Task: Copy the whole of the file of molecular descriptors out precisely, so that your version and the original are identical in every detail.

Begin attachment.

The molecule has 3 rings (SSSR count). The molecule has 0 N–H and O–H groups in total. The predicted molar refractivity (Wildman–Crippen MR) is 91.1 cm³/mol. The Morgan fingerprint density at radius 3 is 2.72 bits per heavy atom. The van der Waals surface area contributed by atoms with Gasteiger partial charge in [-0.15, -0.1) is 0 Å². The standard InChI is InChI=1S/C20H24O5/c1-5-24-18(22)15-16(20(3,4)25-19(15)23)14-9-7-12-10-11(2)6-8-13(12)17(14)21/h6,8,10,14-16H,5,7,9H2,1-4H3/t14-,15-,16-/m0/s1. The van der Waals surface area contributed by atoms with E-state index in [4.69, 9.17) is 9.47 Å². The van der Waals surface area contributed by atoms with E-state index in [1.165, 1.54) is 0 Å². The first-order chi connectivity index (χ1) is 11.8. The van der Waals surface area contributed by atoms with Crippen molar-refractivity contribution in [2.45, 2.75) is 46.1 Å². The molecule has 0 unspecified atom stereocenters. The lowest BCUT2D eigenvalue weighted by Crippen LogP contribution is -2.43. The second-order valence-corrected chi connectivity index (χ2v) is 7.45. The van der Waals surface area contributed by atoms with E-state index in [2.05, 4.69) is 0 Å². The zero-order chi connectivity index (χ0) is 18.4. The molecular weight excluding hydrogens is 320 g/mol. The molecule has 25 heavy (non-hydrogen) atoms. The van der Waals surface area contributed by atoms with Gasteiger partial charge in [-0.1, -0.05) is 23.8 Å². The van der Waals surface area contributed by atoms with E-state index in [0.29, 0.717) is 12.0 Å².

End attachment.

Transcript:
The molecule has 3 rings (SSSR count). The molecule has 0 N–H and O–H groups in total. The predicted molar refractivity (Wildman–Crippen MR) is 91.1 cm³/mol. The Morgan fingerprint density at radius 3 is 2.72 bits per heavy atom. The van der Waals surface area contributed by atoms with Gasteiger partial charge in [-0.15, -0.1) is 0 Å². The standard InChI is InChI=1S/C20H24O5/c1-5-24-18(22)15-16(20(3,4)25-19(15)23)14-9-7-12-10-11(2)6-8-13(12)17(14)21/h6,8,10,14-16H,5,7,9H2,1-4H3/t14-,15-,16-/m0/s1. The van der Waals surface area contributed by atoms with E-state index in [4.69, 9.17) is 9.47 Å². The van der Waals surface area contributed by atoms with E-state index in [1.165, 1.54) is 0 Å². The first-order chi connectivity index (χ1) is 11.8. The van der Waals surface area contributed by atoms with Crippen molar-refractivity contribution in [2.45, 2.75) is 46.1 Å². The molecule has 0 unspecified atom stereocenters. The lowest BCUT2D eigenvalue weighted by Crippen LogP contribution is -2.43. The second-order valence-corrected chi connectivity index (χ2v) is 7.45. The van der Waals surface area contributed by atoms with E-state index in [2.05, 4.69) is 0 Å². The zero-order chi connectivity index (χ0) is 18.4. The molecular weight excluding hydrogens is 320 g/mol. The molecule has 25 heavy (non-hydrogen) atoms. The van der Waals surface area contributed by atoms with Gasteiger partial charge in [-0.1, -0.05) is 23.8 Å². The van der Waals surface area contributed by atoms with E-state index in [0.29, 0.717) is 12.0 Å².